The difference such a rate would make is significant. At a global level, the Tax Justice Network have estimated that if combined with the existing OECD proposals the world would recoup some £540 billion every single year. This is 27 times what is needed to vaccinate the whole world against Covid.

More to the point, it would send a signal to the multinationals that the era in which they can avoid their moral and financial responsibilities, at least in respect of tax, is over. Finally, they would be paying a share towards a global community that provides their skilled and healthy workforce, their security, their infrastructure, and their consumers. Without a state to ensure all these things, there would be no corporate success at all.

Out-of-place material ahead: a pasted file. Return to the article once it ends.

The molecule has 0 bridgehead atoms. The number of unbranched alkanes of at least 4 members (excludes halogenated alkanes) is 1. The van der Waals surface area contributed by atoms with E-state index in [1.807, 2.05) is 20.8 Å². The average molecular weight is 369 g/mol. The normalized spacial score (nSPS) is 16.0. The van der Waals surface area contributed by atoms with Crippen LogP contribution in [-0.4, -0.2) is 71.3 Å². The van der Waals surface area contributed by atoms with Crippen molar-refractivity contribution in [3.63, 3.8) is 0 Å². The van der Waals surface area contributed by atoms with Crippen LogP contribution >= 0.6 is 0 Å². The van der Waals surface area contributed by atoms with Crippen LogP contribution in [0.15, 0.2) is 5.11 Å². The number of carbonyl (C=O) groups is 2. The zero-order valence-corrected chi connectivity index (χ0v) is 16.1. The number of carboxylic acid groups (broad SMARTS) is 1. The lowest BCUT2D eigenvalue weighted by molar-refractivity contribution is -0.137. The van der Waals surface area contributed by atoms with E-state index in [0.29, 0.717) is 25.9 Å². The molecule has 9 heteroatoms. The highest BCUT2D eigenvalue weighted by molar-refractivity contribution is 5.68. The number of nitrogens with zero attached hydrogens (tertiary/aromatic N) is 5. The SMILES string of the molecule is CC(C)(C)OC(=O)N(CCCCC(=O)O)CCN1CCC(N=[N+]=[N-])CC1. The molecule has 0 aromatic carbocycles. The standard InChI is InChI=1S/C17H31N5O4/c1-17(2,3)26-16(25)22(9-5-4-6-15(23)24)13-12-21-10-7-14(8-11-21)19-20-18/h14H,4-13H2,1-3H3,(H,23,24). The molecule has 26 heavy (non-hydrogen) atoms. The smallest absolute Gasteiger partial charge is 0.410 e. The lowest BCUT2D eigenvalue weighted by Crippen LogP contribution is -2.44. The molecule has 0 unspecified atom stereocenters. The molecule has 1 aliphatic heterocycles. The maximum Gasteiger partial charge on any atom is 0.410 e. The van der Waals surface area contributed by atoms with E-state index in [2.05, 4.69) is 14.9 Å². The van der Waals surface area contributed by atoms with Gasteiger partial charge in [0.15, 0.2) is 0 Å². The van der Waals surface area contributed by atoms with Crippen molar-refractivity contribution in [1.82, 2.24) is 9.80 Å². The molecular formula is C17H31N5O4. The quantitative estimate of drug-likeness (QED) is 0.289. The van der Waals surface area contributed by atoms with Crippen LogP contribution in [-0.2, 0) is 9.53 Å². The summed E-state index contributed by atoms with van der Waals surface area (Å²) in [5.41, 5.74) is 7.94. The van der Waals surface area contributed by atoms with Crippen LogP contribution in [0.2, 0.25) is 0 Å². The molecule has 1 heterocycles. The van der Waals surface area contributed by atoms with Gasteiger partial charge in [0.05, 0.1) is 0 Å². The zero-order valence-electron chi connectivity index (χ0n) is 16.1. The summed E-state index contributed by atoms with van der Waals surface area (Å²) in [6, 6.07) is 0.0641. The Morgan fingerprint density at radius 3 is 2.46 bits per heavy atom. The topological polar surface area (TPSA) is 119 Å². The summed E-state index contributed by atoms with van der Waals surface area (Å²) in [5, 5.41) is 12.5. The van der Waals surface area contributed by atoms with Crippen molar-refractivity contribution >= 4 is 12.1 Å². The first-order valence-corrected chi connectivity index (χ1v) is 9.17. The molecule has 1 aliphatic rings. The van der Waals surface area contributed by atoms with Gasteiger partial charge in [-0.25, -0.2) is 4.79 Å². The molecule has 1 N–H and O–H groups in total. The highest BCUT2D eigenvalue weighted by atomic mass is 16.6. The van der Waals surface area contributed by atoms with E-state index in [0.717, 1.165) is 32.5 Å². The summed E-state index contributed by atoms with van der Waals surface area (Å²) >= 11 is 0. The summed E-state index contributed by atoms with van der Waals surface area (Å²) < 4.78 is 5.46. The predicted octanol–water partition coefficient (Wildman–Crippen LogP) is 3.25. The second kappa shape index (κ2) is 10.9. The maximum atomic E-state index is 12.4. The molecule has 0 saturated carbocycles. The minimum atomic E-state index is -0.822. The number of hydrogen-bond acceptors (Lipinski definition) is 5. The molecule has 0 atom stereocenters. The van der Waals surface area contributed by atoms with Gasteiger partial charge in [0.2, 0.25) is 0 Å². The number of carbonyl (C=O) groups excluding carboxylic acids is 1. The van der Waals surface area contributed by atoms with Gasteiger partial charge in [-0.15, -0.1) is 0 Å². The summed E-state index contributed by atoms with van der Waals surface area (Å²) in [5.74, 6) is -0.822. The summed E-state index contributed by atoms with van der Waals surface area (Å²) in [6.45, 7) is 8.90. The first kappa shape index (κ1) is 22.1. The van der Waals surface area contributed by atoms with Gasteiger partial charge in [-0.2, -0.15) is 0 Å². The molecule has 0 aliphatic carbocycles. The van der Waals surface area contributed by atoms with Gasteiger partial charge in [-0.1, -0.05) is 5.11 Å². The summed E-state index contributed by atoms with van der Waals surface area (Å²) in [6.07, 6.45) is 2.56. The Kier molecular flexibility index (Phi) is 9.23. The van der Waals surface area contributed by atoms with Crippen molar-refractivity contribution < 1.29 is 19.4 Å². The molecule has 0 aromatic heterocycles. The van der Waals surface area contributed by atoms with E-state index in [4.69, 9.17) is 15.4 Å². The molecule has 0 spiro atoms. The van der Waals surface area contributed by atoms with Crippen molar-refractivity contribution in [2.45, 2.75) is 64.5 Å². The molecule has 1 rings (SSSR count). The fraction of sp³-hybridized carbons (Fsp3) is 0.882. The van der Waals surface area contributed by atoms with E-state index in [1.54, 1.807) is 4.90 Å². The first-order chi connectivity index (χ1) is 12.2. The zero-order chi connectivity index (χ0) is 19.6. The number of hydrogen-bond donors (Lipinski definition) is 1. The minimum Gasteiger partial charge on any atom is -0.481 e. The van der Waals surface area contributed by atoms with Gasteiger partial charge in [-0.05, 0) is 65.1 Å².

As I’ve suggested, however, neither the Biden plan nor the OECD plans are ideal. Both of them prioritise tax revenues in the countries where the business is located rather than the countries in which they actually do business. The outcome of this is that even with a 21% global minimum rate, the vast majority of the proceeds flow to the wealthier countries. Under the OECD proposal, for instance, the US would receive $166 billion of the $540 billion additional tax revenue.

In response, a number of alternative proposals have been made which could create a much fairer distribution of funds across the globe. The most prominent of these is the METR (Minimum Effective Tax Rate) proposal, which begins with the global consolidated profit of any multinational and then divides it more fairly around the world according to where the corporation has its activity.

Under this proposal, an extra $103 billion would be recovered each year, but crucially a much higher proportion of it would go to lower income countries. To take just one example, under the OECD proposal, India would gain $8 billion per year in contrast to $18 billion under the METR proposal. Consider the impact that extra $10 billion could have on vaccine distribution across the country.